As it happens, it was Ash Wednesday when I casually flicked on an all-news radio station just in time to catch a quickie interview with a scientist. He’d written a book about the origin of the universe and wanted everyone to know that this particular story doesn’t require anyone to believe in the existence of God.
On the contrary, he said, from the start “the molecules” possessed a built-in dynamism that moved them to organize themselves into systems of ever greater complexity. Let those molecules do their thing long enough, and—voila!—the universe.
As I listened, a question formed in my mind: “And where, eminent sir, did the molecules come from?”
Naïve? Perhaps. But consider the naivete of the scientist’s remark. It was typical of the pronouncements on spiritual matters made rather often these days by people—by no means always scientists—who purportedly speak with the support of “science.”
Science is a wonder, to be sure, and scientists are gifted people to whom we owe vast increases in our knowledge of, and ability to manipulate, the physical world. The more science tells us about the operations of this remarkable world, the more light is shed on the extraordinary creativity of God.
That said, however, it must also be said that some scientists exhibit a childlike hubris in pronouncing on questions that lie beyond the scientific method’s capacity for shedding light. That includes, but is hardly limited to, the question of God.
Several years ago a New York University philosopher named Thomas Nagel caused a stir—and received not a few personal attacks—with a book called Mind & Cosmos (Oxford, 2012) that was sharply critical of this sort of overreach.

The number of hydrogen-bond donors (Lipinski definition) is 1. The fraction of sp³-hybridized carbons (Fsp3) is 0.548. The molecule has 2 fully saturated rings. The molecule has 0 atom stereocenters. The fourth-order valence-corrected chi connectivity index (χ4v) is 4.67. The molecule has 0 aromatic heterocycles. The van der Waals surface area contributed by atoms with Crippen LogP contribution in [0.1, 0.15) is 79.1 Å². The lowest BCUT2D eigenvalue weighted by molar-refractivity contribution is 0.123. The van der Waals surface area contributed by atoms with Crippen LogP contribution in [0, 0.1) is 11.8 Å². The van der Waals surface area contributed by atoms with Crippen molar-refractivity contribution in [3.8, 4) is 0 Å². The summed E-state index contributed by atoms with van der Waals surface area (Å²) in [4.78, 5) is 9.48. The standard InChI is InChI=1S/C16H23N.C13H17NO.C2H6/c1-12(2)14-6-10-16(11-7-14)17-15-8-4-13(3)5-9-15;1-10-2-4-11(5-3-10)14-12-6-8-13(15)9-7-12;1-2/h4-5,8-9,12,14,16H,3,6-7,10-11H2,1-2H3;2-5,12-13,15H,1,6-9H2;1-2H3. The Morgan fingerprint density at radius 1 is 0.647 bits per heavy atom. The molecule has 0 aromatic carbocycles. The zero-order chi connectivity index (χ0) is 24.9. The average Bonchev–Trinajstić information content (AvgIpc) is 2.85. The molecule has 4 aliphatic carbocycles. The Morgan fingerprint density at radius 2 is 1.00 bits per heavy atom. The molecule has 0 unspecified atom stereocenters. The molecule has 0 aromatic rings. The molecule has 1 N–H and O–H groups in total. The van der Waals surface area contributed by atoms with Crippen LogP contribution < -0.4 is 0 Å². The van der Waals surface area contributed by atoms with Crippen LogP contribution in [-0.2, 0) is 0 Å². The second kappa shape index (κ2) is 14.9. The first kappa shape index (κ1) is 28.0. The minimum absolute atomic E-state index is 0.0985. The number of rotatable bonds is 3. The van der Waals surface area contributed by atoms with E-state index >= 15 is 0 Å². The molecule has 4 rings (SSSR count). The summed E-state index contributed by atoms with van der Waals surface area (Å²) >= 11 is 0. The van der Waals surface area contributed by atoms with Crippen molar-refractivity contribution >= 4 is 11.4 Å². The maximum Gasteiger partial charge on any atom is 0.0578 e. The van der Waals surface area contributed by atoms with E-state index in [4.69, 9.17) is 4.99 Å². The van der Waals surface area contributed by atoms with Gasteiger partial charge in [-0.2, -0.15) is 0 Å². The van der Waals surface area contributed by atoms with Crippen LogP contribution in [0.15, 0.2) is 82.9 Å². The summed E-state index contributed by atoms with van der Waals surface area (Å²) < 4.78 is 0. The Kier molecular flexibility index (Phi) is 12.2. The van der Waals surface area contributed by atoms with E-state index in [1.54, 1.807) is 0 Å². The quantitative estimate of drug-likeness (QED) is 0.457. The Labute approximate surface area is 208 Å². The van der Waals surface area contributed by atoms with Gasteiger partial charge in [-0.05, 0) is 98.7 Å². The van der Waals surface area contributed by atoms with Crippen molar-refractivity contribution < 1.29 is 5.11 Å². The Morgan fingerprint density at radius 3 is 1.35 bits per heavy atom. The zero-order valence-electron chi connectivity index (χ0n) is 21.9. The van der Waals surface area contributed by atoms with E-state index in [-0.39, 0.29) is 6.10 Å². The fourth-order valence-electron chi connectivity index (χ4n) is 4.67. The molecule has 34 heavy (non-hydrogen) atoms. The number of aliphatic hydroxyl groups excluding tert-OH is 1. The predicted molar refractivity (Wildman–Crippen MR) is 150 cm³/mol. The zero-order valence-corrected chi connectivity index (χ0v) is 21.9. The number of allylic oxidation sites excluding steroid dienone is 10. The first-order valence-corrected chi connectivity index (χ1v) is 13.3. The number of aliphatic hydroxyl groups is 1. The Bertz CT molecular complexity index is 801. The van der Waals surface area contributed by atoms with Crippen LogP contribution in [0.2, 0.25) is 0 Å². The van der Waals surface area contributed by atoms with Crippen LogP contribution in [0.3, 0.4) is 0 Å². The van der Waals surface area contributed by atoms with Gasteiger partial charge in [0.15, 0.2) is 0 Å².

Nagel, a nonbeliever himself, aimed his critique at the currently popular neo-Darwinian account of human mental functions, calling it “a heroic triumph of ideological theory over common sense.” With the necessary adaptations, Nagel’s critique applies to any similarly reductionist account of the world—such as one that explains the existence of the universe and everything in it by the action of molecules whose existence apparently can’t be explained.
Religion sometimes makes its own contribution to this problem by giving a simple-minded account of God. A prominent example: Michelangelo’s depiction of the creation of Adam on the Sistine Chapel ceiling, where God is represented as a powerful old man with a flowing white beard.
This is great art, but it is also very bad theology to the extent that, taken literally, it reinforces the anthropomorphic fallacy which supposes God to be pretty much like us, albeit much bigger and smarter.
So what is God like? Or more properly, what can we know about him? St. Thomas Aquinas makes the crucial point that “we cannot know what God is, but rather what he is not”—the way of negation it’s called. Revelation aside, such positive knowledge of God as we may have is knowledge by analogy, which comes from knowing created things: God is something like this, something like that, but very unlike anything in our experience.
Above all, God is transcendent—he exists in an order of being altogether outside our own. And, as Notre Dame historian Brad S. Gregory remarks in his important book The Unintended Reformation (Harvard, 2012), “If real, a transcendent God is by definition not subject to empirical discovery or disproof.”
This is heady stuff, hardly self-explanatory, but it’s a necessary starting point for dialogue between science and religion. Simplistic salvos from either side are no help in that.
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